As I write this article the number of completed suicides for law enforcement in 2019 is approaching 120 officers. Along with this number I also see stories and articles with quotes from well-meaning chiefs, sheriffs and other executive level administrators who say all they (the officer) must do is reach out, ask for help, it’s not a weakness, there is no shame.
Quote after quote of important people saying that while they recognize there is a stigma regarding acknowledging you needs mental health care and then taking the extraordinary step of asking for it, they will be provided help without fear of it affecting their jobs. They say that won’t happen in our department. They say we have resources and will get you help. It’s those other chiefs in some other department that may turn their backs on an officer in need but not here.
I say this knowing a tale of two officers from two different cities. Two highly productive, hard-working, respected members of their department who each notified their chiefs that they needed help and we’re struggling with some mental health issues because of a critical incident or many critical incidents, it really doesn’t matter. Both officers knew they needed help, were willing to accept help, and with that went to the people they needed help from the most and the ones that should have been trustworthy.
One would think that in 2019, the year we are acknowledging the outrageous number of officers completing suicide; the year we are grasping for answers as to why this is; the year that suicides are more than double line of duty deaths both of these officers would have gotten support, encouragement, and assistance facilitating their treatment but that’s not what happened.
Whether it is by spoken word in a smaller department or a memo through a chain of command in a bigger department, these officers are giving you a split-second opportunity to do the right thing. You basically have two options. You can take care of and keep a loyal employee who knows you have their best interest in mind and potentially save a life or you can turn your backs on them, say you are doing it for their best interest and pull them from their beloved assignments!
I say that knowing that every poor decision by an administrator does not lead to suicide, but why take the chance? If you can get an officer help, you not only save a valued employee you get to be the one that says ” not on my watch” I won’t let another officer fall when I could have been the one to hold them up. I want the officers who patrol my city to be healthy. I want them to come to us when they are struggling because the cost is too high if they don’t. I want to save my department the embarrassment of those DWIs or those family disputes because officers needed help and were forced to go underground with it for fear of losing their jobs. I want to protect my community from officers who are hiding mental health out of fear to get help.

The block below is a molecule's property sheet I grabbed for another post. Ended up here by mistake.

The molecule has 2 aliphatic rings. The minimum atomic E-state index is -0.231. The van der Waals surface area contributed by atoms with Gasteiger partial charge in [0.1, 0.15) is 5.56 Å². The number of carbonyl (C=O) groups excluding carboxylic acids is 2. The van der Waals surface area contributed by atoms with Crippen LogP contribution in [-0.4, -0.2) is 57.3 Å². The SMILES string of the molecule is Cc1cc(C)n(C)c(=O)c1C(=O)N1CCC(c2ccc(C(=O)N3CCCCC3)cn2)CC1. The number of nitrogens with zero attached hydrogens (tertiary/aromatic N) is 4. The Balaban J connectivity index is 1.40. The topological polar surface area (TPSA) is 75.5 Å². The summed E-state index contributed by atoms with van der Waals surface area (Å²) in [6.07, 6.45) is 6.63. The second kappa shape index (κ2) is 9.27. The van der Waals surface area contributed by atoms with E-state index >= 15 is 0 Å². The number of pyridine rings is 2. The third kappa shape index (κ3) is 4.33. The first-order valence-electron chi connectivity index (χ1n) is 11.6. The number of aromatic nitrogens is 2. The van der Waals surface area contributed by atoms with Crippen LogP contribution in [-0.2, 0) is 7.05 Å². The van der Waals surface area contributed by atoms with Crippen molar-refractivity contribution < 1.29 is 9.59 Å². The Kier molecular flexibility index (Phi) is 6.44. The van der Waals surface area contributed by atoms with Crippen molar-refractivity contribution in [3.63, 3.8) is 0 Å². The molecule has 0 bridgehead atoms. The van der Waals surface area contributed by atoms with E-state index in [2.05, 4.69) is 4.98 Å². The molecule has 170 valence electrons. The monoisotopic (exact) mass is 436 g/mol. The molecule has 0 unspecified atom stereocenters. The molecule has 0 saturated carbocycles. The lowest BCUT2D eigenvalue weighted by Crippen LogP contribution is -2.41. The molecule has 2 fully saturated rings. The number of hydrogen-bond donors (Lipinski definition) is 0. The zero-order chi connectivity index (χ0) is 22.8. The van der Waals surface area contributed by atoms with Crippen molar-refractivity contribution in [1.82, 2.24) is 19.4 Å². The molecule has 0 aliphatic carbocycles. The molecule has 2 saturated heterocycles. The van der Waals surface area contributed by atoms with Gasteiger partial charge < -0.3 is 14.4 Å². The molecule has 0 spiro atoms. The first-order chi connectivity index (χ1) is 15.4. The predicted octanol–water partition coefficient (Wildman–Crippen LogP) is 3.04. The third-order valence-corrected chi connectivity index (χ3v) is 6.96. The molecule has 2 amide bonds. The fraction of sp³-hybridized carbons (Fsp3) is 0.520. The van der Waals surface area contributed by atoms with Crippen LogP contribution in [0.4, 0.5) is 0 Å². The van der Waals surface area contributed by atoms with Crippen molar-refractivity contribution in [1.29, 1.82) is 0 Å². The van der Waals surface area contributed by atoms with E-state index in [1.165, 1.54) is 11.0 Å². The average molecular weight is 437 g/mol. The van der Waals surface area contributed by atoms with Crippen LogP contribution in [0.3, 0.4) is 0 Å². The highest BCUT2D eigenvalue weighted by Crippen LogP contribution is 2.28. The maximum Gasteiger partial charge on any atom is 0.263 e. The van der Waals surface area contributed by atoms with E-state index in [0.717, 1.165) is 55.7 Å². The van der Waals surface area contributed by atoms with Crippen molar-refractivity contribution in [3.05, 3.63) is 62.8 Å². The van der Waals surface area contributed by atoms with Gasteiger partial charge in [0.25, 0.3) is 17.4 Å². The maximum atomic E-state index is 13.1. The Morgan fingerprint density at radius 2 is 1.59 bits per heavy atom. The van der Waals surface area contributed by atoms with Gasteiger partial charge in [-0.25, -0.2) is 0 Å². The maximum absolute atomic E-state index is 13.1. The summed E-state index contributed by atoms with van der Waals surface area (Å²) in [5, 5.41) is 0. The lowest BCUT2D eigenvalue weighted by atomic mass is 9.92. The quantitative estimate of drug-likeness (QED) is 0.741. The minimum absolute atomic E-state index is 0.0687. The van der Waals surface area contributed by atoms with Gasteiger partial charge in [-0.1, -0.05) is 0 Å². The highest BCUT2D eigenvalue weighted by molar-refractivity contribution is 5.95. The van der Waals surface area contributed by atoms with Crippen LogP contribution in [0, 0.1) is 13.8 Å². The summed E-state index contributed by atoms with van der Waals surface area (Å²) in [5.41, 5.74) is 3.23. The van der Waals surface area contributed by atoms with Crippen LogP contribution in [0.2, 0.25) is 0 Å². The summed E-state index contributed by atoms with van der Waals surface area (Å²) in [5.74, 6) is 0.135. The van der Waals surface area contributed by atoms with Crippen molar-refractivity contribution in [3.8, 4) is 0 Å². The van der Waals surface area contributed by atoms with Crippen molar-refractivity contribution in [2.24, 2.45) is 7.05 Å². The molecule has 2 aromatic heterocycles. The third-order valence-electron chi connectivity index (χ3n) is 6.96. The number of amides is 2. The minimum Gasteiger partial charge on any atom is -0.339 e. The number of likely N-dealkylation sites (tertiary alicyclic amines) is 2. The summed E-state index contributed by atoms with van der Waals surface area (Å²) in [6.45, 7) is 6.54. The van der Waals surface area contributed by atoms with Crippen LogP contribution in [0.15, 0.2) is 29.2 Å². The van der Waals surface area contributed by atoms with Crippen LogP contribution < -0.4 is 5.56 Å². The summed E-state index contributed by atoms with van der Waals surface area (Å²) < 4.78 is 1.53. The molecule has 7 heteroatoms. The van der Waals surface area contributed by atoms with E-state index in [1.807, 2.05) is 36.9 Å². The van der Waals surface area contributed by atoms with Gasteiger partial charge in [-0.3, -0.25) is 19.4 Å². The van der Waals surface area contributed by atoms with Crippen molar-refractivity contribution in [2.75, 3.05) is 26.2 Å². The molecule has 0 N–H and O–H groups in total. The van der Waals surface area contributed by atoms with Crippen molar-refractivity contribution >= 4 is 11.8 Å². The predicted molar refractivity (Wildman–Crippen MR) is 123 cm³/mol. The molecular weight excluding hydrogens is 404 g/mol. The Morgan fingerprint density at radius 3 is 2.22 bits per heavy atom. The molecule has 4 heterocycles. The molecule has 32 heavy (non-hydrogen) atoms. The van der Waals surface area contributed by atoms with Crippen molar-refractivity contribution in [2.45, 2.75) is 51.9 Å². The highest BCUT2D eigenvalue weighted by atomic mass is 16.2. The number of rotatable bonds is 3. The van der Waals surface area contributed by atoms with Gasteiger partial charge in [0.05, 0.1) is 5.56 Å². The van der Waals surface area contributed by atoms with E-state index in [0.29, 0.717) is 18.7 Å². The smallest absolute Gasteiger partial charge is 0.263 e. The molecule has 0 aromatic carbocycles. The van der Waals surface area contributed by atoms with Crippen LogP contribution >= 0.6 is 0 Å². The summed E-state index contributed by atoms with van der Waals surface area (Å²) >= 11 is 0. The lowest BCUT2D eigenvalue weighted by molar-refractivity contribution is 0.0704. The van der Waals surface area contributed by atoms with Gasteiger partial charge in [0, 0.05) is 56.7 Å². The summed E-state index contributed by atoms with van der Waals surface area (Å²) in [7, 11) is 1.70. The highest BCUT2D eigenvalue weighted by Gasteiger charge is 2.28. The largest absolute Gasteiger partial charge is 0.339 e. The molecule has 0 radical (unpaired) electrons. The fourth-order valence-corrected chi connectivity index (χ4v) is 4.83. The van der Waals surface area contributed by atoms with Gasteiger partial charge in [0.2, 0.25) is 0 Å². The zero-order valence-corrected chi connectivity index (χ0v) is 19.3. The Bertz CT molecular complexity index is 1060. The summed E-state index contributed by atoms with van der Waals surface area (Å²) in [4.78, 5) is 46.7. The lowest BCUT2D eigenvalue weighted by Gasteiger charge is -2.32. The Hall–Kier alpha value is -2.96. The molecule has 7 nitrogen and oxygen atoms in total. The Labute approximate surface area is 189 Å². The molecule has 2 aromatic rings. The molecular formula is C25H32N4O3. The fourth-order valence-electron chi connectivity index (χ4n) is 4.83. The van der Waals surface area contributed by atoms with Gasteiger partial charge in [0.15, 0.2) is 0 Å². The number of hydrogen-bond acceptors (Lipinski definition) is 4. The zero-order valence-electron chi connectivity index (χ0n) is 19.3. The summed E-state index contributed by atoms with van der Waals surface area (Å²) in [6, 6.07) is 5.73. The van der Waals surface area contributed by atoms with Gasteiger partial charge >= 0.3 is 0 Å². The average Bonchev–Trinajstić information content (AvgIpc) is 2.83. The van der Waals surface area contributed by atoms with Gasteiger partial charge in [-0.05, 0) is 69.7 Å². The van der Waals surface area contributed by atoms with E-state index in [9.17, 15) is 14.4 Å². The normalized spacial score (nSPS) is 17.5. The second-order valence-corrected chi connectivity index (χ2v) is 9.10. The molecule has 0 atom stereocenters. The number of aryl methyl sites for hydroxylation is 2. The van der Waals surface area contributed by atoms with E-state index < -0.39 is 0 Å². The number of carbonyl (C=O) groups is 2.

So, when you are the one that comes to this fork in the road don’t be the one that proves the stigma right. Be the leader who helps a hurting officer, be the one that gives them the list of resources, drive them if necessary but get them there. You have not only saved one officer, but there are many more just watching what you will do. Please think about what you will do before it happens because chiefs across the country are facing this daily and while it may seem like a no brainer, it is not!
That tale of two officers I spoke of, well one did go to his chief, received encouragement, and was assisted in getting help, while the other officer was put on desk duty thus proving the stigma still valid or at least valid in that city. All this in spite of the fact that he was doing the same job, doing the job in the same manner and with highly graded evaluations. The one thing different was that he told a trusted supervisor that he felt he needed help and was actively getting help. I can’t adequately describe how dumbfounded I am by this but shocked is an understatement.
Chiefs, sheriffs, executive, and command staff, PLEASE, educate yourselves. Go to training on officer mental health, speak to mental health professionals who specialize in treating first responders; contact Bill Blackwood Law Enforcement Management Institute Post Critical Incident Seminar in Texas, or Blue Help. Ask basic mental health questions if you need to ensure you have no liability. Do anything but the wrong thing because the cost is too high. There are too many good people fighting against the stigma for anyone to be making bad choices.
Officers, if you do work for that kind of department, there are anonymous, confidential hotlines with mental health referrals so you can reach out and get help without your department knowing. Please do so. Your life means something to us!
The below list is a small list of resources to assist you:
- Copline- 1-800-267-5463
- Blue Help-bluehelp.org
- Warriors Rest-www.warriorsrestfoundation.org
- That Peer Support Couple-cathyandjavi.com
- Code 4 Northwest-1-425-243-5092
- 1st Responder Conferences-1-206-629-6433
- The Institute for Responder Wellness-www.InstituteForResponderWellness.com Dr. Stephanie Conn
- Cyndi Doyle-https://code4couples.com
- Tammy Boudreaux- 832-971-1057
- Laura Perez Boudreaux-832-527-2806
- LEMIT P.C.I. S-lemitonline.og- Post Critical Incident Seminar
Cathy Bustos is a retired police lieutenant from Central Texas. As one half of “That Peer Support Couple, LLC” she is a strong peer support advocate speaking about surviving critical incidents and marriage. She can be reached by email: cathyandja[email protected], their website: www.cathyandjavi.com Facebook, Instagram & Twitter.
(Feature image: U.S. Air Force photo/Jim Spellman)